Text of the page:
A series on poverty in the schools and how it affects students’ learning. We examine the problems poverty creates for students and their families and the schools and strategies that are helping disadvantaged students succeed. Read the whole series

First Generation College Student Struggles to Fit In

Jordan Lovett feels a little like a puzzle piece that doesn't quite fit lately. She sits in the Moose Cafe at Aquinas College holding a cup of hot cocoa and reflects on the last semester. "It was really stressful," she said, frustration showing in her blue eyes

Mom Is ‘Determined to Do It’

When Danielle Warner-Cavasos gets an A on a test, she puts it right where her children will see it: on the fridge. That's how much getting her high school diploma means to her

 

Grads With Grit

A series about students who have had to overcome unusual challenges and hardships to graduate this spring. Read the whole series

 

‘A Better Life, a Safe Life, a Good Future’

In a swirling sea of students in red and white caps and gowns who were hugging family members and being photographed, Abdulhadi Aljazaeri stood tall with a beaming smile. In his hand he clutched something precious: a high school diploma

Unbreakable Spirit

A recent district grad who's lived his life with serious health problems is on his way to Harvard, an accomplishment that surprised even him. Justin Sydloski applied to four colleges and was accepted by the University of Michigan to study pre-med, then decided to apply to Harvard

 

Making Math Add Up

A series on the difficulties students have learning math, and what methods some schools and teachers are using with success. Read the whole series
 
 

Club Subtracts Fear from Math

Diamond Sparkman softly counts aloud as she measures the sides of a polygon displayed on a computer screen, trying to determine its area. “Seven times seven is 49,” she says, writing the equation on paper. Then she’s stuck. “Miss Kanoza, I need help,”

New Technology Helps Kindergartners with Math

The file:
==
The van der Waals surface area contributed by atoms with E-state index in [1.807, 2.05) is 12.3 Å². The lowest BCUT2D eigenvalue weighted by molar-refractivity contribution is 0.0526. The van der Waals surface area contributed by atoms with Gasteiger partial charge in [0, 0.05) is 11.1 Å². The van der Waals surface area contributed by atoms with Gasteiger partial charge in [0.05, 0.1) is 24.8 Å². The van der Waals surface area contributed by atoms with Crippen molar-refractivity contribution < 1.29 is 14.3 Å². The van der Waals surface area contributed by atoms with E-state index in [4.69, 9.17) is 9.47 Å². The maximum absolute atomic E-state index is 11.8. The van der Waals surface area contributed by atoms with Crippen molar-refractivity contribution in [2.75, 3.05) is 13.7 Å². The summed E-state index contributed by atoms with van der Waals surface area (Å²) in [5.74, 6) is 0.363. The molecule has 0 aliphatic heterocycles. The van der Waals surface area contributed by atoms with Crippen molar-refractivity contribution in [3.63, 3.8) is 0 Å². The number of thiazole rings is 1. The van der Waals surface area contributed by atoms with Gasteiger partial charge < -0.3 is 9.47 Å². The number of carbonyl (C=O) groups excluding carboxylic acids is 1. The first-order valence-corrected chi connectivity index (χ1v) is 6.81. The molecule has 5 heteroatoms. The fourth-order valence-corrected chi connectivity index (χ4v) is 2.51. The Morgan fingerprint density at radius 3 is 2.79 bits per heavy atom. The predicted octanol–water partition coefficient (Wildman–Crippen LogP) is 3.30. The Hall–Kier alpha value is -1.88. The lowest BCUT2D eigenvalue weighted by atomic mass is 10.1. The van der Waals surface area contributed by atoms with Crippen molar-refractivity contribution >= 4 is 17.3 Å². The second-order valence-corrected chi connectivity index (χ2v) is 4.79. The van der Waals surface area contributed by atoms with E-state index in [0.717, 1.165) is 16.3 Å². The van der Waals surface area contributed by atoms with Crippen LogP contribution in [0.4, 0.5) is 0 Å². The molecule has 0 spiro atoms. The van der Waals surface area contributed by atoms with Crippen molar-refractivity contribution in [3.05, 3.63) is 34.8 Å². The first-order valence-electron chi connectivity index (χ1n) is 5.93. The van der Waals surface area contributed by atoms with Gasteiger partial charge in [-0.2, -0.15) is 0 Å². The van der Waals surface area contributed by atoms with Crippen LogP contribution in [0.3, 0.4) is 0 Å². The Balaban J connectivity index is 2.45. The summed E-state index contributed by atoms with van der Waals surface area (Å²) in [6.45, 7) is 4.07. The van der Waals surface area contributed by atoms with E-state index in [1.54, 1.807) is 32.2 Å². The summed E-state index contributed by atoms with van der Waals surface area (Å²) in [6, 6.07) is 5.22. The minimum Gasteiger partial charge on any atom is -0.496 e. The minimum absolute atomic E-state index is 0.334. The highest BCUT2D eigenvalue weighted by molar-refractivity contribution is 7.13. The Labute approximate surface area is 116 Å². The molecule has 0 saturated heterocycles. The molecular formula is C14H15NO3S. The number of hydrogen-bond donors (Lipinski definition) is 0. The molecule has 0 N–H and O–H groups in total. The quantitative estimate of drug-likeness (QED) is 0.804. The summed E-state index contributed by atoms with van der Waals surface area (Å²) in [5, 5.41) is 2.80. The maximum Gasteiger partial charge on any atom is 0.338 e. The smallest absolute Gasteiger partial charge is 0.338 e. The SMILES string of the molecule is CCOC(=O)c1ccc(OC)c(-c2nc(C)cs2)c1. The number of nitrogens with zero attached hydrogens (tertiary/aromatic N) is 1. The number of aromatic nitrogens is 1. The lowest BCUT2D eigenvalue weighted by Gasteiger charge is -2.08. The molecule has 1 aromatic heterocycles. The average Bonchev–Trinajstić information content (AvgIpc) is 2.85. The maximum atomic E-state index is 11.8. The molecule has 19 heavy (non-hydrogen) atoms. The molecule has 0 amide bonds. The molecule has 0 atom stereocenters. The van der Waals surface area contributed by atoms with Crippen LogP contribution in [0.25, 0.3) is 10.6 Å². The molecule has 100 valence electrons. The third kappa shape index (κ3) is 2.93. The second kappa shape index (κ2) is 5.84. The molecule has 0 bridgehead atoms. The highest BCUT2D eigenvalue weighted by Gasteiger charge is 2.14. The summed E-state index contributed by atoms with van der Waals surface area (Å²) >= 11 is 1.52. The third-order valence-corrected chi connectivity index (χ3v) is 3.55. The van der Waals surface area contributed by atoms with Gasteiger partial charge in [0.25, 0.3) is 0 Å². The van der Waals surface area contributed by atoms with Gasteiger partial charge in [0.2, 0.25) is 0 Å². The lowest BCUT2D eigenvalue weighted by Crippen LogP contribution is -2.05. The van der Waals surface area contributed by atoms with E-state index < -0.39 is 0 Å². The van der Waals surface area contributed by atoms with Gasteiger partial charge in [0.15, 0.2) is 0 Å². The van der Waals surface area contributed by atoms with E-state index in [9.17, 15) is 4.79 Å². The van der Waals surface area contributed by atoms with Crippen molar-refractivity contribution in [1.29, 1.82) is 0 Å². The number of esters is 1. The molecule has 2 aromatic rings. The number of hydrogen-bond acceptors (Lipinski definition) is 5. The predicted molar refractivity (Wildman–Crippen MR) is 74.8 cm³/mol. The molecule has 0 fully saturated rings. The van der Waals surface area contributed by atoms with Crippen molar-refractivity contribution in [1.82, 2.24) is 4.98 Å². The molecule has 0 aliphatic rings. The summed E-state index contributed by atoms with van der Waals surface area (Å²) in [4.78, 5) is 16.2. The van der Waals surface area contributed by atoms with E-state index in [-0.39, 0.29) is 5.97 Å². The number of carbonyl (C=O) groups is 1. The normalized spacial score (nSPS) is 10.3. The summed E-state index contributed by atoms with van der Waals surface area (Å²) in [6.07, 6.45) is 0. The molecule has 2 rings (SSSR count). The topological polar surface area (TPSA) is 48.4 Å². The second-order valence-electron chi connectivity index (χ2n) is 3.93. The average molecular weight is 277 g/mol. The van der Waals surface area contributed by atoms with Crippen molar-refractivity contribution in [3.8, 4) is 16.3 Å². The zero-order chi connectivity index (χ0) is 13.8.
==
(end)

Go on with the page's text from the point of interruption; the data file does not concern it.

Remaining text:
Lakeside Elementary kindergartner Charlotte Kanaan stood beside teacher Shannon Mitchell and worked through a math problem, which her classmates could see thanks to a document camera that beamed her

 

Educating Migrant Children

A series about the migrant student population and how teachers and administrators work together to serve them. The series focuses on Kent City Community Schools and Kenowa Hills Public Schools. Read the whole series
 

Journaling, Imaginations Make Waves of Summertime Learning

This was the first summer Spanish Elementary teacher Lorin Sorenson drove to a handful of migrant and Spanish speaking fourth- and sixth-grade students' homes to forge one-on-one relationships with them and their parents

Summer Migrant Program Stimulates New Generation of Possibilities

While scores of area children can be heard frolicking in the summer sun, an all together different buzz resonates inside the district's middle school classrooms

 

At Recess: An Occasional Humor Column

At Recess takes a lighter look at schools and education. Funny things sometimes happen when you work with kids -- or adults! Read the whole series

Math, Fun? With Creative Teaching and Baseball, Anything’s Possible

Math and I have never been great friends. Oh I can get along with math all right when I have to, like when I try to figure out how much less per ounce I am paying for a 12-ounce box of Cheerios compared to an 8.9-ounce box

Attack of the Whole Grain Pop-Tart

Always smiling. Always kind. Always helpful. These are the lunch ladies. But behind their smiles is a smirk. This salt-of-the-Earth crew has pulled off a covert operation few have noticed. The mission? Stick whole grain into everything